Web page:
Previous Summary || Next Summary

    TRADE: China's WTO Perspective

    SUMMARY:

    In contrast to most U.S. reports, Beijing’s chief negotiator, Long Yongtu, said that a WTO deal with the U.S. was "very close." In an interview with CNN, Mr. Long stated that the U.S. had misunderstood China’s April offer and there were approximately 15 mistakes in the U.S.’s version of China’s WTO position posted on the U.S. government webpage. He continued explaining that the U.S. must accept these "clarifications" for a WTO agreement to be reached. It still remains to be seen whether these changes will be acceptable to the U.S., but according to John Foarde, vice-president of the US-China Business Council, "…Neither of the presidents really want this deal at this time." Even if a WTO agreement can be reached in the next month there is much doubt that congress will have time to approve it. As such, China’s WTO entry appears unlikely this year.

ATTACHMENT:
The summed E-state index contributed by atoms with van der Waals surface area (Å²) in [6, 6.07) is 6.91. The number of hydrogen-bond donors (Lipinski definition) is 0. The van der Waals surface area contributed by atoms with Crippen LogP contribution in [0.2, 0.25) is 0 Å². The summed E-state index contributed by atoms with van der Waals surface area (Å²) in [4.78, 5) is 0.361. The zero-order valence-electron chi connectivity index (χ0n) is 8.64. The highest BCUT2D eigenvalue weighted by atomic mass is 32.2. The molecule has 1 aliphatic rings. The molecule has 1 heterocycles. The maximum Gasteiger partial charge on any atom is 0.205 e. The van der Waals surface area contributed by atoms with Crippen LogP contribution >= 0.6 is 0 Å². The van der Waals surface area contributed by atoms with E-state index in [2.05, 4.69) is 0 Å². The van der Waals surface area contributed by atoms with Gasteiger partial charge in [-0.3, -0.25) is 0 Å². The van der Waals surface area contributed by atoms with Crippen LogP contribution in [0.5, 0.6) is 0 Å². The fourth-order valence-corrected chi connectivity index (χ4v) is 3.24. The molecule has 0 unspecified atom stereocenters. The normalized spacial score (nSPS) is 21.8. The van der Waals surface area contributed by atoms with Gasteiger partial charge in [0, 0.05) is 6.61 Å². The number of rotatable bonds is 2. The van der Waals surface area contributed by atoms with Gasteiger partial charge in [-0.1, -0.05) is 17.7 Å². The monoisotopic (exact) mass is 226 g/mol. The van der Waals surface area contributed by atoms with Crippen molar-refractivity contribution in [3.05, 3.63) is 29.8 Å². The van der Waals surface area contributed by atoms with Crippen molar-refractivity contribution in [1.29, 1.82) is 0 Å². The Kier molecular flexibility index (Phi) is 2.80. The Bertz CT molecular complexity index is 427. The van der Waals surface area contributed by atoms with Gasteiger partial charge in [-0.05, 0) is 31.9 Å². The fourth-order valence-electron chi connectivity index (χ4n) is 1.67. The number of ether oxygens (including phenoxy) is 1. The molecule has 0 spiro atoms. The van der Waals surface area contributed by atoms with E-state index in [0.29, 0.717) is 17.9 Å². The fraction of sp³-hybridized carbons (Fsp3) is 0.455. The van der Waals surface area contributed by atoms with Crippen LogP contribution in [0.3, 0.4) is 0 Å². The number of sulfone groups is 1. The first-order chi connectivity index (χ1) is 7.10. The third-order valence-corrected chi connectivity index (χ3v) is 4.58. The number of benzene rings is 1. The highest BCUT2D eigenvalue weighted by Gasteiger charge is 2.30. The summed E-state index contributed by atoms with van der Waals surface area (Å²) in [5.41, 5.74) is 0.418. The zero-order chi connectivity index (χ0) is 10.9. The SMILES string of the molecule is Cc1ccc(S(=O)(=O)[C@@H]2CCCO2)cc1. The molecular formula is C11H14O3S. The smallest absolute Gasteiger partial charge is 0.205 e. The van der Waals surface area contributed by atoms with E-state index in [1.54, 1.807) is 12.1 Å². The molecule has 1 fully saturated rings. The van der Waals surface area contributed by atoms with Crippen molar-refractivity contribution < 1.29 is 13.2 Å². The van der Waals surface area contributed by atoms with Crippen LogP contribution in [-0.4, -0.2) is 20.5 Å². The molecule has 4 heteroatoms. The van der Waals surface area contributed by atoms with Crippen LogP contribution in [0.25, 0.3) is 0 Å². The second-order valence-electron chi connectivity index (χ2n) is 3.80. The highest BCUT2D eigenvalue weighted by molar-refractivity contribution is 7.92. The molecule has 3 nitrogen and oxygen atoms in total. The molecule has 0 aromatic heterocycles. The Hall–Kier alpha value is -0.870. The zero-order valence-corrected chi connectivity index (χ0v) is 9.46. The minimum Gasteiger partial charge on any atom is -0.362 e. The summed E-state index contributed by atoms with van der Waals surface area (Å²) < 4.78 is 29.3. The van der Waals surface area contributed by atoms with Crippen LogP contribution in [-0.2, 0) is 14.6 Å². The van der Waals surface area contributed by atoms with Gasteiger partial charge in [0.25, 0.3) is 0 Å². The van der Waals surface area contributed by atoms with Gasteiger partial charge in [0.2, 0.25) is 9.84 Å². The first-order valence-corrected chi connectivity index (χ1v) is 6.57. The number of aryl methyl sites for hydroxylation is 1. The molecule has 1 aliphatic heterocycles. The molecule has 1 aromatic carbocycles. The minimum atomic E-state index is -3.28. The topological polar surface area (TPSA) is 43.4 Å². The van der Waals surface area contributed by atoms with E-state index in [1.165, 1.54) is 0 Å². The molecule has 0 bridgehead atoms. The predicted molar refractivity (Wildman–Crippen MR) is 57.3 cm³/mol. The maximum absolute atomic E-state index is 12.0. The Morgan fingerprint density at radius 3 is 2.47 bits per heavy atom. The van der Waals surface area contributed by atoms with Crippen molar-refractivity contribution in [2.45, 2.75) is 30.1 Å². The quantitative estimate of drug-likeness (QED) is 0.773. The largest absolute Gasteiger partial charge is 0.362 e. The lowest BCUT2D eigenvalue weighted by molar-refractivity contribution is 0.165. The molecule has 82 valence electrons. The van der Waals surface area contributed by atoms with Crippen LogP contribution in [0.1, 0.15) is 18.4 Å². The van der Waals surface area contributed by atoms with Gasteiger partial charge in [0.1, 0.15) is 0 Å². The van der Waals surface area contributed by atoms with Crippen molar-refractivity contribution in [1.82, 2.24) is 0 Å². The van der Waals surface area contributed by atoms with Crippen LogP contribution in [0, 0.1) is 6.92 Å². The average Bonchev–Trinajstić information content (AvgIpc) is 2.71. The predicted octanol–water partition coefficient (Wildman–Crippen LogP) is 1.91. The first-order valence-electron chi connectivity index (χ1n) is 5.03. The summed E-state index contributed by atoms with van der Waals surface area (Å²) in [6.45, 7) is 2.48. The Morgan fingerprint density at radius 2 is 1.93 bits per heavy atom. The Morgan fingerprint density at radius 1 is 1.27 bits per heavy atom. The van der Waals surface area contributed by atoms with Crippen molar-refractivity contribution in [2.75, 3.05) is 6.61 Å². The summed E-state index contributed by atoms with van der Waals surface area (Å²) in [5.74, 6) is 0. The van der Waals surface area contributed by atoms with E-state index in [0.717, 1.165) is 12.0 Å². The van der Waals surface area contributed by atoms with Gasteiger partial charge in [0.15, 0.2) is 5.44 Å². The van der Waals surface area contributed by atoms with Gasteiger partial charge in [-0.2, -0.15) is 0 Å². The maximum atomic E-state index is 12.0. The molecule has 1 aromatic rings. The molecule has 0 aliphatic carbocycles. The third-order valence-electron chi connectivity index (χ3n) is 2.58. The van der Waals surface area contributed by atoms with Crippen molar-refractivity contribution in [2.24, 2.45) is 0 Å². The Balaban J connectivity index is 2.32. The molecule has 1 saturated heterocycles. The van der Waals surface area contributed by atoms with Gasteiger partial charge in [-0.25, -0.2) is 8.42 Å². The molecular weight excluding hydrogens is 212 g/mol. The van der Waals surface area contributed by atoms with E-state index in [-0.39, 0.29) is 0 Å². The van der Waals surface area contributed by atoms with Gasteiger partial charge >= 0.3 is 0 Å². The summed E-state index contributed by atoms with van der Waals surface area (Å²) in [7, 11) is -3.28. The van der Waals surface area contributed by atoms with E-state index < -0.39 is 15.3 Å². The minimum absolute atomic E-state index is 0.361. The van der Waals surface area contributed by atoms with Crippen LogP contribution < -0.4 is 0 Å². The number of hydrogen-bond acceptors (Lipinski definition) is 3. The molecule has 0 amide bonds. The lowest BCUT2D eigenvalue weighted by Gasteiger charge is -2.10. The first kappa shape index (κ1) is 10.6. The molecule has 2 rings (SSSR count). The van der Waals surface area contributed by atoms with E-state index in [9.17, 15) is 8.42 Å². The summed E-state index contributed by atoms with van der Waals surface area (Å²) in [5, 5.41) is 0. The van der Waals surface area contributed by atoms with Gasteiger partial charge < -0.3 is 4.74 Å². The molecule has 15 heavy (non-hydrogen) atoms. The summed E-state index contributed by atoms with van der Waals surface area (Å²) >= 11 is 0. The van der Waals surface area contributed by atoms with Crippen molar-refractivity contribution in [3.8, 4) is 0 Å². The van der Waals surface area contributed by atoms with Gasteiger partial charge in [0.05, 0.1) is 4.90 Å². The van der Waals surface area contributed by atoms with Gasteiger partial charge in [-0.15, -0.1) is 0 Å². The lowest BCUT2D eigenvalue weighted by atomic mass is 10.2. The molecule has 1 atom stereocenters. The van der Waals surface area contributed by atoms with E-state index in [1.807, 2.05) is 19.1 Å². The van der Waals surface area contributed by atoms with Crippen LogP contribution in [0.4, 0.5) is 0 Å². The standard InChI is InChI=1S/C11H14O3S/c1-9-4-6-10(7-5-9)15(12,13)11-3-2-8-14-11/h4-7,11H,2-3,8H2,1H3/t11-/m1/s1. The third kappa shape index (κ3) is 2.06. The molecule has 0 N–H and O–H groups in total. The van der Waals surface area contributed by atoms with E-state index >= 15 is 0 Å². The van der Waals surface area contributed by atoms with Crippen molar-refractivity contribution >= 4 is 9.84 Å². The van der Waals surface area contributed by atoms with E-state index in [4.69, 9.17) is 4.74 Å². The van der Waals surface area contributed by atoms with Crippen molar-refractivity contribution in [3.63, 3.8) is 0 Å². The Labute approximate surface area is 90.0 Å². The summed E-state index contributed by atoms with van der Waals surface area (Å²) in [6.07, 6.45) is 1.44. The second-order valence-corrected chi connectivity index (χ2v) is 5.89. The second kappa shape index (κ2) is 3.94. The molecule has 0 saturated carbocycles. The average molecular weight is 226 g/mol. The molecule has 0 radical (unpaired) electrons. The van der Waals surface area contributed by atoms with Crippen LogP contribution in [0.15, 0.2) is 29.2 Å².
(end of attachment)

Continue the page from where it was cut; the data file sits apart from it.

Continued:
Responding to the possibility of not joining WTO, China has moved to give slightly more freedoms to foreign capital. China’s administrators are trying to attract multinationals through trade promotion programs and expanding bilateral trade deals with many of its trading partners. Though Beijing would like to join WTO, they are trying to ease the possible blow of not entering the organization this year. Basically, China is walking a tight rope of opening its markets too quickly to international competition, which could destroy the domestic firms and protecting its domestic markets, which hinders trade. As such, WTO may not occur, but certain trade deals may be possible as China seeks to maintain its state owned enterprises and domestic markets, while engaging in international trade.


    Previous Summary || Next Summary

    GOVERNMENT: Questions about Hu Jintao’s Succession

    SUMMARY: